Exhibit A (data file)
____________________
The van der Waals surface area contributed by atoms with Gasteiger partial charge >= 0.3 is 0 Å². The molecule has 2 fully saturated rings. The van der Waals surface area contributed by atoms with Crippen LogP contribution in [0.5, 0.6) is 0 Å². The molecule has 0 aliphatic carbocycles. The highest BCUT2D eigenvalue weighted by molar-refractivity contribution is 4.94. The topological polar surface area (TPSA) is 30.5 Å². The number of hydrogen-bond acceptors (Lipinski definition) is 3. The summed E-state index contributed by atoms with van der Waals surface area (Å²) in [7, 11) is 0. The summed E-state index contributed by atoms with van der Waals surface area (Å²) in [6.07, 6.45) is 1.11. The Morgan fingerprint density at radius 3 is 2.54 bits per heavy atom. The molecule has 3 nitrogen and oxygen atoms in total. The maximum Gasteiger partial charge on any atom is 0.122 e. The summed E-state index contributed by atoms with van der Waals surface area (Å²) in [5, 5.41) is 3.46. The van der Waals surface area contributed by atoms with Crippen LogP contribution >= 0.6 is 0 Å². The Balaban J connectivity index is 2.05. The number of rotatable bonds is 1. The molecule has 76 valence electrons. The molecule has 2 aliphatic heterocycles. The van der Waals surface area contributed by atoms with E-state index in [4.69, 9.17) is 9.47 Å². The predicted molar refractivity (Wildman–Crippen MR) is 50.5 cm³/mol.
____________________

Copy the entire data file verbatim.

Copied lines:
The van der Waals surface area contributed by atoms with Gasteiger partial charge >= 0.3 is 0 Å². The molecule has 2 fully saturated rings. The van der Waals surface area contributed by atoms with Crippen LogP contribution in [0.5, 0.6) is 0 Å². The molecule has 0 aliphatic carbocycles. The highest BCUT2D eigenvalue weighted by molar-refractivity contribution is 4.94. The topological polar surface area (TPSA) is 30.5 Å². The number of hydrogen-bond acceptors (Lipinski definition) is 3. The summed E-state index contributed by atoms with van der Waals surface area (Å²) in [7, 11) is 0. The summed E-state index contributed by atoms with van der Waals surface area (Å²) in [6.07, 6.45) is 1.11. The Morgan fingerprint density at radius 3 is 2.54 bits per heavy atom. The molecule has 3 nitrogen and oxygen atoms in total. The maximum Gasteiger partial charge on any atom is 0.122 e. The summed E-state index contributed by atoms with van der Waals surface area (Å²) in [5, 5.41) is 3.46. The van der Waals surface area contributed by atoms with Crippen LogP contribution >= 0.6 is 0 Å². The Balaban J connectivity index is 2.05. The number of rotatable bonds is 1. The molecule has 76 valence electrons. The molecule has 2 aliphatic heterocycles. The van der Waals surface area contributed by atoms with E-state index in [4.69, 9.17) is 9.47 Å². The predicted molar refractivity (Wildman–Crippen MR) is 50.5 cm³/mol.